Companies Promised to Fight for Voting Rights, You’re Failing Us
Yesterday, the Supreme Court upheld Arizona’s restrictive voting law despite its disproportionate negative effect on Blacks, Latinos, and Native Americans. A decision solidified in a 6–3 decision with enough votes from Supreme Court justices added to the Court.
The Voting Rights Act was introduced into Congress a week after Black men and women were violently beaten on a day infamously known as Bloody Sunday in Selma, Alabama, 1965. This bill required members of Congress to overcome the filibuster — a parliamentarian rule consistently used by segregationists to block Civil Rights legislation, including the 1965 Civil Rights Act of which we celebrate the anniversary today. Legislation protecting the rights of People of Color and women promised in the U.S. Constitution.
The Voting Rights Act and Civil Rights Acts of the 1960s are a legacy of Martin Luther King Jr. and the 1960s Civil Rights Movement. After fervent lobbying by King, John Lewis, the SCLC, NAACP, SNCC, National Urban League, Congress on Racial Equality, and countless other patriots tirelessly marching for equality, these laws — including the Voting Rights Act — were passed.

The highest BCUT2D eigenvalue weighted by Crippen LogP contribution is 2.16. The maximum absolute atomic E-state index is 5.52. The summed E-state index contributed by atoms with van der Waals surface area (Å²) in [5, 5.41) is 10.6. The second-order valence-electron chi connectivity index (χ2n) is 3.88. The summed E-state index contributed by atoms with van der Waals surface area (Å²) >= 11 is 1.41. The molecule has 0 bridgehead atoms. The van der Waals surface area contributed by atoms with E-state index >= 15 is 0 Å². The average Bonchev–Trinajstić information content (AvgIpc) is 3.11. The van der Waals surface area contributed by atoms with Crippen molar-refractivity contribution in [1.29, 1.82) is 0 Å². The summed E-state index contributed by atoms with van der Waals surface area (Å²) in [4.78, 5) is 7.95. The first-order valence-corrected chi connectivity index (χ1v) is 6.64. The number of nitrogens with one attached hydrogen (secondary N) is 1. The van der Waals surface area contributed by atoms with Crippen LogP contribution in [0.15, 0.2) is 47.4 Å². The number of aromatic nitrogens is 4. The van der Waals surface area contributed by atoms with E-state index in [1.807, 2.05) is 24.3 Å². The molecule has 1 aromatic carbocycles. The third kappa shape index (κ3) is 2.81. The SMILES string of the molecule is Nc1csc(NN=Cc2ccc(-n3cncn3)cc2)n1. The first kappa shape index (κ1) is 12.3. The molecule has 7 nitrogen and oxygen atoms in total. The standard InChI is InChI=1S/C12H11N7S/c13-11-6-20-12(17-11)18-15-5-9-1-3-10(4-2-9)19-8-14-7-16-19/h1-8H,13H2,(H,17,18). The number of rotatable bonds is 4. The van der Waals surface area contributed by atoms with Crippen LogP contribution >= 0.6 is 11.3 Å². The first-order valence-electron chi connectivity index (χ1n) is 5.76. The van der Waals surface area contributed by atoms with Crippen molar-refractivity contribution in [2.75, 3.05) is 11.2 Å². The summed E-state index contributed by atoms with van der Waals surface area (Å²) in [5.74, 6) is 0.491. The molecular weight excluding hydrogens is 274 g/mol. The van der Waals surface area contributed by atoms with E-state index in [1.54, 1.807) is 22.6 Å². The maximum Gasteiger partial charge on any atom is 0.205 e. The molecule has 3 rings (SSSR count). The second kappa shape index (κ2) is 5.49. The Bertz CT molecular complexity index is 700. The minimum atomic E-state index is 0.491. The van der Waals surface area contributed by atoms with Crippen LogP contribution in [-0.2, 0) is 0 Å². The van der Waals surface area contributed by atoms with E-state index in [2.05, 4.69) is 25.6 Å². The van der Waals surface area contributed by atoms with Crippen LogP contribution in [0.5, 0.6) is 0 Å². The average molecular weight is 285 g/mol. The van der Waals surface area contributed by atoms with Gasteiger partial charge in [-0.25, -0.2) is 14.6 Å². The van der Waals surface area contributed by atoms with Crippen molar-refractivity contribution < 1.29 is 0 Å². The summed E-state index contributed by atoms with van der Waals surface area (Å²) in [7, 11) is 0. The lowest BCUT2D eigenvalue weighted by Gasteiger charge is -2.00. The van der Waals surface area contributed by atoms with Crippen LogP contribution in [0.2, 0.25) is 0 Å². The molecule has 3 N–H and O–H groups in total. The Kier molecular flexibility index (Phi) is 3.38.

However, with yesterday’s ruling combined with the 2013 Shelby County decision, the Supreme Court has successfully gutted and defanged the most effective tool against voter discrimination in history.
A legacy of the 1960s Civil Rights Movement is left abandoned.
With the Voting Rights Act rendered powerless, more restrictive laws — including ones that target Native Americans in Arizona, Asian Americans in Georgia, and other states — will go into effect further abridging the sacred right to vote enshrined in the 15th Amendment.
An amendment passed after a brutal war instigated by a white supremacist insurgency devoted to maintaining the institution of slavery. A war ended by those devoted to freedom, liberty, equality, and national unity.
Companies promised to stand up for voting rights including a call on politicians to guarantee these sacred rights. And we hope actions support these promises. But, right now, you are failing.
And we need your help.